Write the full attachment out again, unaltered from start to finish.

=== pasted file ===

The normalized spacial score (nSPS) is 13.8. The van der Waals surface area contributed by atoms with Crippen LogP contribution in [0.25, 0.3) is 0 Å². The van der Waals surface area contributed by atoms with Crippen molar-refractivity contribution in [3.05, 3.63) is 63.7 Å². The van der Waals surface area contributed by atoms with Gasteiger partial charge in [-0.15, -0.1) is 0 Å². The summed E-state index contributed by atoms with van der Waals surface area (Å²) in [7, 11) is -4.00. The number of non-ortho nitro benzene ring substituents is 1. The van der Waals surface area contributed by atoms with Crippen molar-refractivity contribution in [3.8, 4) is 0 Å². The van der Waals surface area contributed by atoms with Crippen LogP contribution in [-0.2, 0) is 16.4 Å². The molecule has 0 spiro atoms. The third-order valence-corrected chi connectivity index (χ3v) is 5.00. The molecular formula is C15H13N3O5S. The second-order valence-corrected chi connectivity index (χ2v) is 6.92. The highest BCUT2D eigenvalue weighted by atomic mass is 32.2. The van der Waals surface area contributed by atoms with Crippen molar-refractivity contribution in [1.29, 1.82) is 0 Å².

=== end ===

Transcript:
The normalized spacial score (nSPS) is 13.8. The van der Waals surface area contributed by atoms with Crippen LogP contribution in [0.25, 0.3) is 0 Å². The van der Waals surface area contributed by atoms with Crippen molar-refractivity contribution in [3.05, 3.63) is 63.7 Å². The van der Waals surface area contributed by atoms with Gasteiger partial charge in [-0.15, -0.1) is 0 Å². The summed E-state index contributed by atoms with van der Waals surface area (Å²) in [7, 11) is -4.00. The number of non-ortho nitro benzene ring substituents is 1. The van der Waals surface area contributed by atoms with Crippen molar-refractivity contribution in [3.8, 4) is 0 Å². The van der Waals surface area contributed by atoms with Crippen LogP contribution in [-0.2, 0) is 16.4 Å². The molecule has 0 spiro atoms. The third-order valence-corrected chi connectivity index (χ3v) is 5.00. The molecular formula is C15H13N3O5S. The second-order valence-corrected chi connectivity index (χ2v) is 6.92. The highest BCUT2D eigenvalue weighted by atomic mass is 32.2. The van der Waals surface area contributed by atoms with Crippen molar-refractivity contribution in [1.29, 1.82) is 0 Å².